WSJ's The Numbers Guy looks at two ways to analyze crime statistics in a city. Murder rates mislead. The idea that interested me most was how the health care system affects crime rates. In cities where good trauma centers exist (like Houston), murder is less likely. Assault would then be the charge, but the city is still violent--using guns to kill.
Think of a comparison between two hospitals' death rates (a topic I wrote about last year). If Hospital A has a higher proportion of patients suffering from life-threatening diseases, it wouldn't be fair to compare its death rate to Hospital B, which tends to treat patients with milder complaints. Prof. Friedmann's team believes that certain cities (Atlanta, Detroit) have higher underlying risk of murder than others (Denver, San Francisco).Hmmm.... So the crime rates might be the same? You're just more likely to live in Denver and San Fran? Well, it's interesting, anyway.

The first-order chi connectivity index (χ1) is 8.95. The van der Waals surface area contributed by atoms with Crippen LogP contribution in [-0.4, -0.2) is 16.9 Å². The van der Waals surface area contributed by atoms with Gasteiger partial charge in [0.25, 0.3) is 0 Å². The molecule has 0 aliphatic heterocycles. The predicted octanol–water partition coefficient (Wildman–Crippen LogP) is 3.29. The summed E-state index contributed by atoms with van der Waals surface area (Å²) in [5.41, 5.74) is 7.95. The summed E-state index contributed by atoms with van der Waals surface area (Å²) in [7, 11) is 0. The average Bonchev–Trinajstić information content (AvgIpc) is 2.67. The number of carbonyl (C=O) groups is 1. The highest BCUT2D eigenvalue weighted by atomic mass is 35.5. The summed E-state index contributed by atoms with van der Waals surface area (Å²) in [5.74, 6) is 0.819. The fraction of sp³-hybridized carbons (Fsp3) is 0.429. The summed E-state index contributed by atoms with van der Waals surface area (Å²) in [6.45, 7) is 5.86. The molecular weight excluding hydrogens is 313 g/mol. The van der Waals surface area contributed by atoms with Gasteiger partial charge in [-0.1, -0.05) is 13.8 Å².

This kind of begs the question: Do people change their behavior because of perceived risk? So, people perceive San Francisco as safer, so they engage in riskier behavior like going to dangerous neighborhoods to eat. I don't know. In New Orleans, I feel unsafe no matter where I am. Ditto Miami. Those cities just reek of menace. Detroit has whole areas that I wouldn't be caught in, either. Yet I feel safer in Manhattan and Chicago and Houston. Go figure. Is it perception or reality?